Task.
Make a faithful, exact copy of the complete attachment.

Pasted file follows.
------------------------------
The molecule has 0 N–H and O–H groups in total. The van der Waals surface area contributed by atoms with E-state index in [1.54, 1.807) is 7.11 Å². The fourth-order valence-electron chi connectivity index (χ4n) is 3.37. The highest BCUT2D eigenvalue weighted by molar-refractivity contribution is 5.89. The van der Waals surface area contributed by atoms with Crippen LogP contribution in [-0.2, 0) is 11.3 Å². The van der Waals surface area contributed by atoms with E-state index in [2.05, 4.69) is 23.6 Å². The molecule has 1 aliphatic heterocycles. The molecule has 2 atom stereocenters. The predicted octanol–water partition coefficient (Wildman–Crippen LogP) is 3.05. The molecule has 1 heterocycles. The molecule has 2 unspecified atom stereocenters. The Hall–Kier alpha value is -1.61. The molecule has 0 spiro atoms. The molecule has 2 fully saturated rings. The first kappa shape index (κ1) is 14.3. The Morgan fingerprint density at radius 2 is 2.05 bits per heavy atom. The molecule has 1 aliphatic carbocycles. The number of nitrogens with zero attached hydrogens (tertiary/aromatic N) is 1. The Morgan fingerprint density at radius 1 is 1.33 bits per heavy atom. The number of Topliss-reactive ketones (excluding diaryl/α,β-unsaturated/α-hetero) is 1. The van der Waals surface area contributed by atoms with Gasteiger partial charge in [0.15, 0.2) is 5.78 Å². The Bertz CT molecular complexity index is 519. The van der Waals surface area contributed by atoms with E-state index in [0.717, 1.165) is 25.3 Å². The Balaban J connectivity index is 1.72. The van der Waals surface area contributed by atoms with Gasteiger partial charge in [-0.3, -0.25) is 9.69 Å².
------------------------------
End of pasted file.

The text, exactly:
The molecule has 0 N–H and O–H groups in total. The van der Waals surface area contributed by atoms with E-state index in [1.54, 1.807) is 7.11 Å². The fourth-order valence-electron chi connectivity index (χ4n) is 3.37. The highest BCUT2D eigenvalue weighted by molar-refractivity contribution is 5.89. The van der Waals surface area contributed by atoms with Crippen LogP contribution in [-0.2, 0) is 11.3 Å². The van der Waals surface area contributed by atoms with E-state index in [2.05, 4.69) is 23.6 Å². The molecule has 1 aliphatic heterocycles. The molecule has 2 atom stereocenters. The predicted octanol–water partition coefficient (Wildman–Crippen LogP) is 3.05. The molecule has 1 heterocycles. The molecule has 2 unspecified atom stereocenters. The Hall–Kier alpha value is -1.61. The molecule has 0 spiro atoms. The molecule has 2 fully saturated rings. The first kappa shape index (κ1) is 14.3. The Morgan fingerprint density at radius 2 is 2.05 bits per heavy atom. The molecule has 1 aliphatic carbocycles. The number of nitrogens with zero attached hydrogens (tertiary/aromatic N) is 1. The Morgan fingerprint density at radius 1 is 1.33 bits per heavy atom. The number of Topliss-reactive ketones (excluding diaryl/α,β-unsaturated/α-hetero) is 1. The van der Waals surface area contributed by atoms with Gasteiger partial charge in [0.15, 0.2) is 5.78 Å². The Bertz CT molecular complexity index is 519. The van der Waals surface area contributed by atoms with E-state index in [0.717, 1.165) is 25.3 Å². The Balaban J connectivity index is 1.72. The van der Waals surface area contributed by atoms with Gasteiger partial charge in [-0.3, -0.25) is 9.69 Å².